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Elected official plans to step down after WBRZ report, furious with Investigative Unit

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ASCENSION PARISH - Two months after the WBRZ Investigative Unit exposed Justice of the Peace John Hebert's actions, he abruptly called it quits by posting a sign on the door of his office this week.

His resignation caught many elected officials by surprise.

In October, the WBRZ Investigative Unit exposed Hebert was handling cases outside of his jurisdiction. We submitted a public records request to Hebert asking for information about eviction cases. Hebert appeared to ignore the email even though we received an auto-reply from him thanking us for the public records request.

Thursday, Hebert was fuming mad about the report.

"That's dirty Chris," Hebert said to Chief Investigator Chris Nakamoto. "I think it's kind of sleazy what you did."

Hebert maintains he never got that request.

Hebert admitted that he did handle cases that were outside his jurisdiction during our interview Thursday, and also said that his decision to step down had nothing to do with the story. Instead, he claimed he was thinking about retirement.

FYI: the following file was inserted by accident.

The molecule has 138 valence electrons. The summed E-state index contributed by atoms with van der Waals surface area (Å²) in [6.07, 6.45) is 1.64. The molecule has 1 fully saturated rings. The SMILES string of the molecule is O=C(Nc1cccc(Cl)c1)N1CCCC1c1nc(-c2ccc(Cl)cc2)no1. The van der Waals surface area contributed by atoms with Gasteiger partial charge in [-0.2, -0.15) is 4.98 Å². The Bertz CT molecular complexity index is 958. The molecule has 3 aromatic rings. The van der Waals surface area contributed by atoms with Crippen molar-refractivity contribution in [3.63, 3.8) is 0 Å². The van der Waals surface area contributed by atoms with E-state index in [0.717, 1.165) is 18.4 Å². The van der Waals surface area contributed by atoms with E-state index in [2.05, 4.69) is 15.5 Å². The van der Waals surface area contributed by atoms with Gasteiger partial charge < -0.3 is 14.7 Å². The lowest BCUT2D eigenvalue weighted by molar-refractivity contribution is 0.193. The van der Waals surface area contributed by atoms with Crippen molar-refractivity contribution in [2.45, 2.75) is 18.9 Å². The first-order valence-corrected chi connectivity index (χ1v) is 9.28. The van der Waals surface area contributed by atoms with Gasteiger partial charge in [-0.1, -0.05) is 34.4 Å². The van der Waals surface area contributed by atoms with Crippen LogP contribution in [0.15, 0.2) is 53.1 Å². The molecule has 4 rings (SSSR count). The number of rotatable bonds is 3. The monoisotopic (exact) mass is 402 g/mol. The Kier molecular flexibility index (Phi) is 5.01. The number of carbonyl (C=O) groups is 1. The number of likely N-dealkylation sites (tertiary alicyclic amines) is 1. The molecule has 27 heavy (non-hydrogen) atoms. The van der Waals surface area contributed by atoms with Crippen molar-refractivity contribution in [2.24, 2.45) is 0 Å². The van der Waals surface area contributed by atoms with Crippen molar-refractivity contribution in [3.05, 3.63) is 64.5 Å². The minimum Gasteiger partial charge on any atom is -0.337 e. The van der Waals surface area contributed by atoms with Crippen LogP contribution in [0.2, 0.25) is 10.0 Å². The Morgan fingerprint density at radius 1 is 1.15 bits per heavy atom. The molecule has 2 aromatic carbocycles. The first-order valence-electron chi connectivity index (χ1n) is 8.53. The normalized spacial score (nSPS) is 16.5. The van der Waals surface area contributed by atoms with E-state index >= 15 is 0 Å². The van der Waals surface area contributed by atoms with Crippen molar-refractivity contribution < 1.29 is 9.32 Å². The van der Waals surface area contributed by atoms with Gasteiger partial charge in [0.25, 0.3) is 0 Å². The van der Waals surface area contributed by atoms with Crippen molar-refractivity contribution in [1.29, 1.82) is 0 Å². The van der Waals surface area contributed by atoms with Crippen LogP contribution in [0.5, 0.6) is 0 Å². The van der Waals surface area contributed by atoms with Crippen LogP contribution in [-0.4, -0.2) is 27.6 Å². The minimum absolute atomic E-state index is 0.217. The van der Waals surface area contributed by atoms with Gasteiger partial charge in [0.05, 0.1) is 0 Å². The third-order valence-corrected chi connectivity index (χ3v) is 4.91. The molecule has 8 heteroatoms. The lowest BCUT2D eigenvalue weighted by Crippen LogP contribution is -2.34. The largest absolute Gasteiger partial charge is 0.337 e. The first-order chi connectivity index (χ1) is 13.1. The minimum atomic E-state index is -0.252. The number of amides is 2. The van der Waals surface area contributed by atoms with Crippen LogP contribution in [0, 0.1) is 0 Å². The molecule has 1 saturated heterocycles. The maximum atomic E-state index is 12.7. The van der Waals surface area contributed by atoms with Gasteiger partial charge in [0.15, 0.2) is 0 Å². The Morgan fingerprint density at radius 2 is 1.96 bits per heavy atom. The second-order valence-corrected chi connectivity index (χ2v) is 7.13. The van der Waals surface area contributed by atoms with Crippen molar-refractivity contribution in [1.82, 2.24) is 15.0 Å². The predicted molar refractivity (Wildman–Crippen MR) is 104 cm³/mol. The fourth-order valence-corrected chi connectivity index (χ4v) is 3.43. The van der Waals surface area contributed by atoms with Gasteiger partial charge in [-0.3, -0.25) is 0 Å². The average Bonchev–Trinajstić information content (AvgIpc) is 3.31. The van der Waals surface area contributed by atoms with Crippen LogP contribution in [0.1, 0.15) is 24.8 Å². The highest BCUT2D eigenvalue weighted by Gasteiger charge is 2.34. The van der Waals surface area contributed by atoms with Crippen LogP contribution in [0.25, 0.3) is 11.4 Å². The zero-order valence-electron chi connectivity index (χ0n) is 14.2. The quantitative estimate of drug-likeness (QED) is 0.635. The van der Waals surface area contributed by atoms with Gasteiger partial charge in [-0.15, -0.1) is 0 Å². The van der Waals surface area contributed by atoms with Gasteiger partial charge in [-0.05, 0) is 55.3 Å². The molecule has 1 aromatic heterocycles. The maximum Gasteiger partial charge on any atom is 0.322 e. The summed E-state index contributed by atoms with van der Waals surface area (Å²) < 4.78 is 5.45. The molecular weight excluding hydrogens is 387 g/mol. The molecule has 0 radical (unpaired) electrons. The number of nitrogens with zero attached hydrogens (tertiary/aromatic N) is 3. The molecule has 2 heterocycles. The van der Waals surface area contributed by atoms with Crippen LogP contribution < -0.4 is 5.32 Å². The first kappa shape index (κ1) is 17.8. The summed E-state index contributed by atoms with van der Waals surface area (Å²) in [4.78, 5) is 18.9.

"Recently I met with HR at the sheriff's office and realized it benefits me to go back to the sheriff's office to better my retirement for the betterment of my family," Hebert said.

The WBRZ Investigative Unit checked with Ascension Parish Sheriff Bobby Webre. He said there have been no promises of a job for Hebert in his administration.

Hebert's resignation comes two months after he won re-election to another six-year term as justice of the peace. Why he abruptly retired two months after his re-election is a question only Hebert can answer. Christie Mayeux, his colleague in another justice court, said his actions in the past have amounted to a money grab. She also believes what he was doing was criminal.

"For many, many years he's been hearing things outside of his jurisdiction," Mayeux said. "There are companies that are not domiciled in Ascension Parish. He's allowed those companies to file suits in his court, and neither the defendant or the plaintiff reside in Ascension Parish."

As we were waiting for Hebert to do an interview with us, a State Department of Transportation dump truck arrived on his property with a special delivery. The worker said Hebert had requested dirt.

Hebert said anyone in the parish can get that dirt if they call DOTD and they'll drop it off at your home for free. Hebert said he did not request it though.

"They called us and said, 'we in the area. Do ya'll have a place we can dump so we don't have to make a run across town?'" Hebert explained. "I received a call from a DOTD supervisor asking if we could take it, and I said yeah."

Hebert said he intends to submit his resignation to the Secretary of State's Office within the next week.


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